Morgan Stanley’s Jeffrey McMillan says collaboration is key in fintech

Morgan Stanley’s Jeffrey McMillan says collaboration is key in fintech

It makes more sense for a global banking giant such as Morgan Stanley to collaborate with innovative fintech start-ups than to try to be innovative itself, according to the bank’s chief analytics and data officer, Jeffrey McMillan.

“Probably 75 per cent of our technology that we build is coming from the fintech sector,” Mr McMillan told The Economist’s Finance Disrupted conference in New York. “We don’t really want to be innovators — that’s not what we’re really good at.

“We have $US2 trillion ($2.8 trillion) of assets, 2.2 million ­customers, 16,000 advisers and that’s our intellectual capital. But we’re not known for being nimble and quick.

”But the bank wants to “leverage the best ideas” from emerging financial technology companies who are able to be more nimble.

“What’s happening is the confluence that’s taking place between these two models, and we’ll see how it ultimately plays out but it certainly is an interesting time.”

The second annual fintech conference hosted by The Economist was titled “Collaborate or Die?” in recognition of a growing trend for fintech start-ups to work in partnership with the large ­financial institutions they once talked about disrupting.

Morgan Stanley — headed by the Australian-born James Gorman — has partnered with online lenders including SoFi, Avant and most recently Affirm, offering lines of credit and securitising loans. Rival JP Morgan has a partnership with online lender OnDeck Capital to sell loans to small business customers, while Goldman Sachs has invested in data analytics provider Kensho, ­although Goldman has its own online lending business, named Marcus.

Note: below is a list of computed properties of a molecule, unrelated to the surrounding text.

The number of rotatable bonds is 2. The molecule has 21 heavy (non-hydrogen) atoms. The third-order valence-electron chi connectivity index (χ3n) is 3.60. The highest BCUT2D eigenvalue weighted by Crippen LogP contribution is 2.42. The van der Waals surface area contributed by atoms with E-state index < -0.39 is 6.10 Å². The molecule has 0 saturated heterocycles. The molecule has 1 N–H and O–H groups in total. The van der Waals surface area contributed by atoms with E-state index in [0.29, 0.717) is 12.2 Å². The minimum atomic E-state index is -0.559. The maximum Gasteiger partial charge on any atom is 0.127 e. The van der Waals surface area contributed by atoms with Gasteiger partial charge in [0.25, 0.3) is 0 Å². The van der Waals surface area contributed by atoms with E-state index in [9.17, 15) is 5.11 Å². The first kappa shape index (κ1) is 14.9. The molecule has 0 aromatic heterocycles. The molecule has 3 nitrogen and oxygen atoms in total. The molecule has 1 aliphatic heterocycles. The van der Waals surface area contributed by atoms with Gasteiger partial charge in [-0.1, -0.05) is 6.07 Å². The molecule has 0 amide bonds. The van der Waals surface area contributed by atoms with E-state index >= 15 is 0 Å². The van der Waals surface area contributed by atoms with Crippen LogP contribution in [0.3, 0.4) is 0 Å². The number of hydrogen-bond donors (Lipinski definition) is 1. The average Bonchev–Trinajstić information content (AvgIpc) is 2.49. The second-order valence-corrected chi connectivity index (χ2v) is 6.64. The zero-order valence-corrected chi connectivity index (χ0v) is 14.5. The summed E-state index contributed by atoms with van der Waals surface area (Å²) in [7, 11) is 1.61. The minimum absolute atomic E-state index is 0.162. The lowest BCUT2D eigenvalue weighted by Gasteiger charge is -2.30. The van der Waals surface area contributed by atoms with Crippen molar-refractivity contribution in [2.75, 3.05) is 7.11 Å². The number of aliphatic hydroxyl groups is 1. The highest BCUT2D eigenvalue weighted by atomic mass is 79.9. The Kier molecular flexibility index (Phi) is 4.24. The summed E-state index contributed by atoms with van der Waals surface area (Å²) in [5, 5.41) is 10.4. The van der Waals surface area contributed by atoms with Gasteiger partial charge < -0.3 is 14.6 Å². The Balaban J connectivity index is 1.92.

In Australia, Westpac’s Reinventure fund has invested in peer-to-peer lender SocietyOne and the bank has partnered with online business lender Prospa, while Commonwealth Bank has a referral partnership with OnDeck Australia for small business loans and junior bank Auswide (formerly Wide Bay) took a stake in peer-to-peer lender MoneyPlace. NAB decided to create its first ­online business loan product, QuickBiz Loan, in-house.

 

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Source: Morgan Stanley’s Jeffrey McMillan says collaboration is key in fintech – The Australian

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